Joyce’s first novel was also his most overtly autobiographical, and in its earlier drafts, was even moreso than the final version. It tells the story of the youth of Stephen Dedalus, from childhood until he finishes college. The first publication of it was as a serial in “The Egoist”, a literary magazine based in London after it was urged on the editors by Ezra Pound (who had at that point read only the first chapter). It would continue to be published for a total of twenty-five installments, concluding in the September 1, 1915 edition of The Egoist.
Later, it would be published in its more familiar novel form, and go on to become one of the most respected and critically acclaimed novels of the twentieth century. More immediately, it established Joyce as a major talent, talent whose promise would be more fully realised in his later novels, such as Ulysses and Finnegan’s Wake.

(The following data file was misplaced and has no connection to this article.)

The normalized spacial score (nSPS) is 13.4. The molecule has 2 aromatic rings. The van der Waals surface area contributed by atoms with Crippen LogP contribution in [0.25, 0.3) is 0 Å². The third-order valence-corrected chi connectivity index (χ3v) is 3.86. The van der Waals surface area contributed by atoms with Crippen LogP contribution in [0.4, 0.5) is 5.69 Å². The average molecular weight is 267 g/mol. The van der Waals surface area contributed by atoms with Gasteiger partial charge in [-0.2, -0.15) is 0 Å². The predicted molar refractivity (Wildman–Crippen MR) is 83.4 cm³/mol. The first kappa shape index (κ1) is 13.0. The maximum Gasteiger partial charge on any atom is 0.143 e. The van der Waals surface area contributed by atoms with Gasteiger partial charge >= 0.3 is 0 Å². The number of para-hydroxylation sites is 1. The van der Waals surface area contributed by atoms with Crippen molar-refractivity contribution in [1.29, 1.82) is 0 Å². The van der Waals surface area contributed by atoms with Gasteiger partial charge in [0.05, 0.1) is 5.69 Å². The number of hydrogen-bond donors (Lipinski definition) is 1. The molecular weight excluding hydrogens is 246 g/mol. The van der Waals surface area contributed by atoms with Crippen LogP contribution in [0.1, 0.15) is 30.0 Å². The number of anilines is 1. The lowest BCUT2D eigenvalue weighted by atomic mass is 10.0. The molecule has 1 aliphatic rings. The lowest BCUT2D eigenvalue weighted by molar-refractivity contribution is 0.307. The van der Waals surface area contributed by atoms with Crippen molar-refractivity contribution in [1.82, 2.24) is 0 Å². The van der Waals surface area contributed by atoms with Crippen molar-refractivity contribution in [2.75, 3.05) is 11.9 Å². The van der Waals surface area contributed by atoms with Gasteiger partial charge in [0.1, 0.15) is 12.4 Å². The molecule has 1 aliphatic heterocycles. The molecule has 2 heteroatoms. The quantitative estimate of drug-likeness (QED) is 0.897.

Idi Amin was already fairly notorious by 1971. As the commander in cheif of Uganda’s armed forces, he had recruited heavily amongst tribes not sympathetic to the Ugandan majority, and built himself a considerable power base. The Ugandan Prime Minister, Milton Obote – formerly an ally to Amin, but now worried about his subordinate’s increasingly obvious ambitions – reclaimed that post in October 1970, reducing Amin in rank to commander in cheif of the army.
In January 1971, Amin struck back. In a lightning military coup, he seized power on January 25. Publically, Amin announced that he was a soldier, not a politician. He promised that his military government would be only a caretaker regime until new elections could be held, and to release all political prisoners. On February 2, he proclaimed himself President of Uganda, a post which he held until he too was deposed, in 1979, after years of corruption, ethnic cleansing and economic mismanagement.